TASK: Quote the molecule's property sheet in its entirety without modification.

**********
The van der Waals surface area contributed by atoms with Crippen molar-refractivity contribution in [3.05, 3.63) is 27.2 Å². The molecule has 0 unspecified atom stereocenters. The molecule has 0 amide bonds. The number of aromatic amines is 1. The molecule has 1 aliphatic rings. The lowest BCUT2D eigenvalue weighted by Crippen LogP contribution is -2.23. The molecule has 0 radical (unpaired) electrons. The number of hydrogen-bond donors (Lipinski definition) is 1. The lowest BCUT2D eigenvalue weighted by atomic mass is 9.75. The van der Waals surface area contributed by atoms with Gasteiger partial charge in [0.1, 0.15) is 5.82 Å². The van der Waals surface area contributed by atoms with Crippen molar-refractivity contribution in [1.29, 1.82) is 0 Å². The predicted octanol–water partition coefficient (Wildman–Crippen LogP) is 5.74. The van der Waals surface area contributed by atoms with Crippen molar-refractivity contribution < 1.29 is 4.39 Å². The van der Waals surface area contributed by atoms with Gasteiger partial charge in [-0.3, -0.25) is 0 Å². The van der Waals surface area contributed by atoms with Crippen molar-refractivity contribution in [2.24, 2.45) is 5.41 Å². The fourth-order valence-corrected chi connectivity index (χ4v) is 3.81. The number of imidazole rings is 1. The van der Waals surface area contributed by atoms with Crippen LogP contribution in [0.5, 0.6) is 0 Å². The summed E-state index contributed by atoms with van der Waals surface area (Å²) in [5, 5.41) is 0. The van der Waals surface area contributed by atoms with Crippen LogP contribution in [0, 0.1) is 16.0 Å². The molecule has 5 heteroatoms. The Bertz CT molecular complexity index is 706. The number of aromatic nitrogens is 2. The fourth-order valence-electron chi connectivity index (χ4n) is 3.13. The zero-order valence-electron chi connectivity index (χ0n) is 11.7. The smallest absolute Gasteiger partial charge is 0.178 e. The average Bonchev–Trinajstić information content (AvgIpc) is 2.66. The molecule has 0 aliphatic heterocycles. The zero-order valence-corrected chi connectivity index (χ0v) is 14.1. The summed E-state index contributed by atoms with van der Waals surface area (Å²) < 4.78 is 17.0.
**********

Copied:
The van der Waals surface area contributed by atoms with Crippen molar-refractivity contribution in [3.05, 3.63) is 27.2 Å². The molecule has 0 unspecified atom stereocenters. The molecule has 0 amide bonds. The number of aromatic amines is 1. The molecule has 1 aliphatic rings. The lowest BCUT2D eigenvalue weighted by Crippen LogP contribution is -2.23. The molecule has 0 radical (unpaired) electrons. The number of hydrogen-bond donors (Lipinski definition) is 1. The lowest BCUT2D eigenvalue weighted by atomic mass is 9.75. The van der Waals surface area contributed by atoms with Gasteiger partial charge in [0.1, 0.15) is 5.82 Å². The van der Waals surface area contributed by atoms with Crippen molar-refractivity contribution in [1.29, 1.82) is 0 Å². The predicted octanol–water partition coefficient (Wildman–Crippen LogP) is 5.74. The van der Waals surface area contributed by atoms with Crippen molar-refractivity contribution < 1.29 is 4.39 Å². The van der Waals surface area contributed by atoms with Gasteiger partial charge in [-0.3, -0.25) is 0 Å². The van der Waals surface area contributed by atoms with Crippen molar-refractivity contribution in [2.24, 2.45) is 5.41 Å². The fourth-order valence-corrected chi connectivity index (χ4v) is 3.81. The number of imidazole rings is 1. The van der Waals surface area contributed by atoms with Crippen LogP contribution in [0.5, 0.6) is 0 Å². The summed E-state index contributed by atoms with van der Waals surface area (Å²) in [5, 5.41) is 0. The van der Waals surface area contributed by atoms with Crippen LogP contribution in [0, 0.1) is 16.0 Å². The molecule has 5 heteroatoms. The Bertz CT molecular complexity index is 706. The number of aromatic nitrogens is 2. The fourth-order valence-electron chi connectivity index (χ4n) is 3.13. The zero-order valence-electron chi connectivity index (χ0n) is 11.7. The smallest absolute Gasteiger partial charge is 0.178 e. The average Bonchev–Trinajstić information content (AvgIpc) is 2.66. The molecule has 0 aliphatic heterocycles. The zero-order valence-corrected chi connectivity index (χ0v) is 14.1. The summed E-state index contributed by atoms with van der Waals surface area (Å²) < 4.78 is 17.0.